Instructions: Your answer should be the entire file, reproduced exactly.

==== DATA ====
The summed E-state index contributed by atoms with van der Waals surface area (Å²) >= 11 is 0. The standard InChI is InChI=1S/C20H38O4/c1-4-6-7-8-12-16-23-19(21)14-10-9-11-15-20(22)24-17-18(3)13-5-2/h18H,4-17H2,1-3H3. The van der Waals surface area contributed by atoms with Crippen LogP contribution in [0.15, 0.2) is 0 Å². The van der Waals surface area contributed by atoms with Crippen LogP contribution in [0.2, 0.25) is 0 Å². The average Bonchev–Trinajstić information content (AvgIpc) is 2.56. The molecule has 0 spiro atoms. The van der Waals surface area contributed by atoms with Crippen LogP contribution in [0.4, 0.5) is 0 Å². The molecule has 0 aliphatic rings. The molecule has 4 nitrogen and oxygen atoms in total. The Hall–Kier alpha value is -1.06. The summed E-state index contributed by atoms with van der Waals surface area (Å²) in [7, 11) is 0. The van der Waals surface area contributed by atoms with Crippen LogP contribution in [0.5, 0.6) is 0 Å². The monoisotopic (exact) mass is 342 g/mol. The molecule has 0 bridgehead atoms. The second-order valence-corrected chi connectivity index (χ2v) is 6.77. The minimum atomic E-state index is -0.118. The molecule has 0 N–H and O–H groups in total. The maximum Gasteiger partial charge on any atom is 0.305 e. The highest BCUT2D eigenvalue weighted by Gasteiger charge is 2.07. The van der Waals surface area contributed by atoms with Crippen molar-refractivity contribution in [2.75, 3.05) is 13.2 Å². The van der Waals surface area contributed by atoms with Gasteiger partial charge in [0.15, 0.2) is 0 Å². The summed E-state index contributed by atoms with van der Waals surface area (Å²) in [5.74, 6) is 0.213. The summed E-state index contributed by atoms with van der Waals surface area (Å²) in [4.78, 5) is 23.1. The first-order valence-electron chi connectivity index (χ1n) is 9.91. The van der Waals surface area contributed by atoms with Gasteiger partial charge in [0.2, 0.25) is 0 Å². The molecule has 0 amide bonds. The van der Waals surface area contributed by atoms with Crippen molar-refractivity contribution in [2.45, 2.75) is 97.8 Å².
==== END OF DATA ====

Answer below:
The summed E-state index contributed by atoms with van der Waals surface area (Å²) >= 11 is 0. The standard InChI is InChI=1S/C20H38O4/c1-4-6-7-8-12-16-23-19(21)14-10-9-11-15-20(22)24-17-18(3)13-5-2/h18H,4-17H2,1-3H3. The van der Waals surface area contributed by atoms with Crippen LogP contribution in [0.15, 0.2) is 0 Å². The van der Waals surface area contributed by atoms with Crippen LogP contribution in [0.2, 0.25) is 0 Å². The average Bonchev–Trinajstić information content (AvgIpc) is 2.56. The molecule has 0 spiro atoms. The van der Waals surface area contributed by atoms with Crippen LogP contribution in [0.4, 0.5) is 0 Å². The molecule has 0 aliphatic rings. The molecule has 4 nitrogen and oxygen atoms in total. The Hall–Kier alpha value is -1.06. The summed E-state index contributed by atoms with van der Waals surface area (Å²) in [7, 11) is 0. The van der Waals surface area contributed by atoms with Crippen LogP contribution in [0.5, 0.6) is 0 Å². The monoisotopic (exact) mass is 342 g/mol. The molecule has 0 bridgehead atoms. The second-order valence-corrected chi connectivity index (χ2v) is 6.77. The minimum atomic E-state index is -0.118. The molecule has 0 N–H and O–H groups in total. The maximum Gasteiger partial charge on any atom is 0.305 e. The highest BCUT2D eigenvalue weighted by Gasteiger charge is 2.07. The van der Waals surface area contributed by atoms with Crippen molar-refractivity contribution in [2.75, 3.05) is 13.2 Å². The van der Waals surface area contributed by atoms with Gasteiger partial charge in [0.15, 0.2) is 0 Å². The summed E-state index contributed by atoms with van der Waals surface area (Å²) in [5.74, 6) is 0.213. The summed E-state index contributed by atoms with van der Waals surface area (Å²) in [4.78, 5) is 23.1. The first-order valence-electron chi connectivity index (χ1n) is 9.91. The van der Waals surface area contributed by atoms with Gasteiger partial charge in [0.2, 0.25) is 0 Å². The molecule has 0 amide bonds. The van der Waals surface area contributed by atoms with Crippen molar-refractivity contribution in [2.45, 2.75) is 97.8 Å².